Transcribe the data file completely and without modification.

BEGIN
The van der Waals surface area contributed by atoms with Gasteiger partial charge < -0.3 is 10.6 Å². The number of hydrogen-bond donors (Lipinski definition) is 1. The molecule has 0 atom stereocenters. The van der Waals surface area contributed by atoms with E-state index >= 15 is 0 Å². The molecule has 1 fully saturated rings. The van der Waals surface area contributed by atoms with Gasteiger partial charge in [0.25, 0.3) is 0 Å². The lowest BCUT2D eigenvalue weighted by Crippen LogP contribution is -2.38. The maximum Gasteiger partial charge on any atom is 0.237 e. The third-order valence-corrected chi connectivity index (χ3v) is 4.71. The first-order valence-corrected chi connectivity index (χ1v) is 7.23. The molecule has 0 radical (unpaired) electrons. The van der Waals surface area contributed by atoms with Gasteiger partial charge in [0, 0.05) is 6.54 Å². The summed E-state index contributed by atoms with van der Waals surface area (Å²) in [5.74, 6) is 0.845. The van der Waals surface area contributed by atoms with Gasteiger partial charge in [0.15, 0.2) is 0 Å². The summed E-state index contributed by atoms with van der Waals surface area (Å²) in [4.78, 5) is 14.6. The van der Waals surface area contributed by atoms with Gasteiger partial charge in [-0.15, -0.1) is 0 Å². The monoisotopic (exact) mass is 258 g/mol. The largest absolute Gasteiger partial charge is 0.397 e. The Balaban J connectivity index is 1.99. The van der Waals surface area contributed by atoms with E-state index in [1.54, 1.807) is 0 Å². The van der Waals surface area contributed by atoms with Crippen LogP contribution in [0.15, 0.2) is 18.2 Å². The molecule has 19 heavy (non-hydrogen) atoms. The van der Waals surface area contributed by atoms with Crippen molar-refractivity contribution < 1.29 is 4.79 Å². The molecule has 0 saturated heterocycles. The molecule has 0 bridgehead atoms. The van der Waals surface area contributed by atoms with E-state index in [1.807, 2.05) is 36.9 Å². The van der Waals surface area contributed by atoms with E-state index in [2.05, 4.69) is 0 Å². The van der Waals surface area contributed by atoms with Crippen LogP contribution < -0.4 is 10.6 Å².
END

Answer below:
The van der Waals surface area contributed by atoms with Gasteiger partial charge < -0.3 is 10.6 Å². The number of hydrogen-bond donors (Lipinski definition) is 1. The molecule has 0 atom stereocenters. The van der Waals surface area contributed by atoms with E-state index >= 15 is 0 Å². The molecule has 1 fully saturated rings. The van der Waals surface area contributed by atoms with Gasteiger partial charge in [0.25, 0.3) is 0 Å². The lowest BCUT2D eigenvalue weighted by Crippen LogP contribution is -2.38. The maximum Gasteiger partial charge on any atom is 0.237 e. The third-order valence-corrected chi connectivity index (χ3v) is 4.71. The first-order valence-corrected chi connectivity index (χ1v) is 7.23. The molecule has 0 radical (unpaired) electrons. The van der Waals surface area contributed by atoms with Gasteiger partial charge in [0, 0.05) is 6.54 Å². The summed E-state index contributed by atoms with van der Waals surface area (Å²) in [5.74, 6) is 0.845. The van der Waals surface area contributed by atoms with Gasteiger partial charge in [0.15, 0.2) is 0 Å². The summed E-state index contributed by atoms with van der Waals surface area (Å²) in [4.78, 5) is 14.6. The van der Waals surface area contributed by atoms with Gasteiger partial charge in [-0.15, -0.1) is 0 Å². The monoisotopic (exact) mass is 258 g/mol. The largest absolute Gasteiger partial charge is 0.397 e. The Balaban J connectivity index is 1.99. The van der Waals surface area contributed by atoms with E-state index in [1.54, 1.807) is 0 Å². The van der Waals surface area contributed by atoms with Crippen LogP contribution in [0.15, 0.2) is 18.2 Å². The molecule has 19 heavy (non-hydrogen) atoms. The van der Waals surface area contributed by atoms with Crippen molar-refractivity contribution < 1.29 is 4.79 Å². The molecule has 0 saturated heterocycles. The molecule has 0 bridgehead atoms. The van der Waals surface area contributed by atoms with E-state index in [1.807, 2.05) is 36.9 Å². The van der Waals surface area contributed by atoms with E-state index in [2.05, 4.69) is 0 Å². The van der Waals surface area contributed by atoms with Crippen LogP contribution < -0.4 is 10.6 Å².